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17/05/2019

Healthy collaboration: Why planners and health professionals should work together

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Aimee Stimpson discusses why planners and health care professionals need to work together to create healthy places for people to live

Research on the wider determinants of people’s health suggests that around 50 per cent of people’s health is affected by socio-environmental factors. To improve the nation’s health we need those working in the built and natural environment professions, including town planners, to create healthy places. Public health teams appreciate the established history of the town planning profession in creating high-quality places and environments for people to live, work and play. Indeed, the origins of the agenda began with a joined-up approach between planning, housing and health.

“We must work towards a shared common understanding of what we believe makes up a healthy place”

Only since public health duties moved back to local government in 2013, have concerns for health and widening social inequalities such as life expectancy, been increasingly included in plans and strategies. That is why public health professionals working in government agencies such as Public Health England (PHE) and its regional centres are keen to support planners by adding value to the planning process.

We must work towards a shared common understanding of what we believe makes up a healthy place, based on robust evidence of the relationship between the environment and health outcomes such as physical and mental health. PHE’s spatial planning and health evidence resource identified five aspects of the built and natural environment that can underpin local plan policies and development proposals: neighbourhood design, housing, better food, natural and sustainable environment, and transport.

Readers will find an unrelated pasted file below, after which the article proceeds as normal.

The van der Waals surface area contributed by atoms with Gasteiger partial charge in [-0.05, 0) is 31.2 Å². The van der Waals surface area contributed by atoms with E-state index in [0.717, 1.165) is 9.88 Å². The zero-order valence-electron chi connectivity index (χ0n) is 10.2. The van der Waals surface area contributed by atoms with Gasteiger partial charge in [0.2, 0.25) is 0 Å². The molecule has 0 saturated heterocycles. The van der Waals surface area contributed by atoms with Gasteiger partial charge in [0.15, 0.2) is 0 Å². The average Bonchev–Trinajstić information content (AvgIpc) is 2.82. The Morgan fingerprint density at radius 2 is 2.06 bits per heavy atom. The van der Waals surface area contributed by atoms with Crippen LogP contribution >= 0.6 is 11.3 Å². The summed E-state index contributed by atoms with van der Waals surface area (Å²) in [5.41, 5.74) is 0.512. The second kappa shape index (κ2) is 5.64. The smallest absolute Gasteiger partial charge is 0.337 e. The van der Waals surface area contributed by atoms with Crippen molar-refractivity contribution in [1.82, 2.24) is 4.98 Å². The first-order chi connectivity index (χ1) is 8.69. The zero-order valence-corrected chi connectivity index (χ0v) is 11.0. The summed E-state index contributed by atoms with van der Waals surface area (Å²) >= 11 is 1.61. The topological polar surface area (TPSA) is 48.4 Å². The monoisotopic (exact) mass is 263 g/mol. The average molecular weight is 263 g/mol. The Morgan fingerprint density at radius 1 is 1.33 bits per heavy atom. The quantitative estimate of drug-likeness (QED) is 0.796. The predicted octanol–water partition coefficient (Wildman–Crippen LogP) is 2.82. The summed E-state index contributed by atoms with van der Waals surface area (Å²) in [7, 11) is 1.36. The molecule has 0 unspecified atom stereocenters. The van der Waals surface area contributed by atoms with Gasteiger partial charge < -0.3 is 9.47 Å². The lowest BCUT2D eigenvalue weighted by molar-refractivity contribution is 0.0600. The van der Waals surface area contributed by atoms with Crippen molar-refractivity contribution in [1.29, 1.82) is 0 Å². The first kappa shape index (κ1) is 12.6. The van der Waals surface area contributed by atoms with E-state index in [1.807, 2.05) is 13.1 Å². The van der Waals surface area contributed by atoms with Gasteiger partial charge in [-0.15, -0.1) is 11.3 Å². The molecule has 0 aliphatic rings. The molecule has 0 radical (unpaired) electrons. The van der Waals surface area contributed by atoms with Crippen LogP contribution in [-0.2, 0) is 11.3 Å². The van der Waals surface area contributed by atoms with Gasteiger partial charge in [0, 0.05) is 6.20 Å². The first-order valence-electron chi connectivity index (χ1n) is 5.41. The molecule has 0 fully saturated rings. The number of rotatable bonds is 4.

There may be a feeling that the planning system already reflects these aspects, as the Town and Country Planning Association’s State of the Union report found in its review of all English local plans.

PHE welcomes the NPPF’s commitment since 2012 to recognise its role in promoting healthy communities. Initiatives such as the Garden Communities and Healthy New Towns programmes and commitments in the recent NHS Long Term Plan are helping to shift expectations on built environment standards.  

PHE’s Healthy Places programme, launched in November 2013, now includes five strands straddling planning, housing, natural environment, transport and nationally significant infrastructure projects. The focus is to convert evidence into both policy and practice by working across the national and local systems and engaging with the development sector. We will focus on actions that have the best potential to cut health inequalities as places are planned, designed and operated –  for people now and for future generations.

Aimee Stimpson is Public Health England’s national lead for healthy places

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